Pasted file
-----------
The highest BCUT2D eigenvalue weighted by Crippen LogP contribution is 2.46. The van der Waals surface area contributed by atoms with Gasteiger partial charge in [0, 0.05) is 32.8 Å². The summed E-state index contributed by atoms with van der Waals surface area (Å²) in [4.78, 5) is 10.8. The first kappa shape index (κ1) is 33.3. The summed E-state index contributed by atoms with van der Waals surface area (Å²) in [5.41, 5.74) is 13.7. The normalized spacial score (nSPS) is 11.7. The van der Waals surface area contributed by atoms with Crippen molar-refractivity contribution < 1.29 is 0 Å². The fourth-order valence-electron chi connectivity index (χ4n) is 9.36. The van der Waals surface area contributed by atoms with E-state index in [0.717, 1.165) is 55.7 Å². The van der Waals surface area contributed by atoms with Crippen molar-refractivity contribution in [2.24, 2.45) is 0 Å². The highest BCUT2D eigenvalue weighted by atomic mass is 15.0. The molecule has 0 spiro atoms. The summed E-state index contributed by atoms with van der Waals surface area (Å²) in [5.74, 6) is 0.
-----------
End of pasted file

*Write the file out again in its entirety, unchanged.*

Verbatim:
The highest BCUT2D eigenvalue weighted by Crippen LogP contribution is 2.46. The van der Waals surface area contributed by atoms with Gasteiger partial charge in [0, 0.05) is 32.8 Å². The summed E-state index contributed by atoms with van der Waals surface area (Å²) in [4.78, 5) is 10.8. The first kappa shape index (κ1) is 33.3. The summed E-state index contributed by atoms with van der Waals surface area (Å²) in [5.41, 5.74) is 13.7. The normalized spacial score (nSPS) is 11.7. The van der Waals surface area contributed by atoms with Crippen molar-refractivity contribution < 1.29 is 0 Å². The fourth-order valence-electron chi connectivity index (χ4n) is 9.36. The van der Waals surface area contributed by atoms with E-state index in [0.717, 1.165) is 55.7 Å². The van der Waals surface area contributed by atoms with Crippen molar-refractivity contribution in [2.24, 2.45) is 0 Å². The highest BCUT2D eigenvalue weighted by atomic mass is 15.0. The molecule has 0 spiro atoms. The summed E-state index contributed by atoms with van der Waals surface area (Å²) in [5.74, 6) is 0.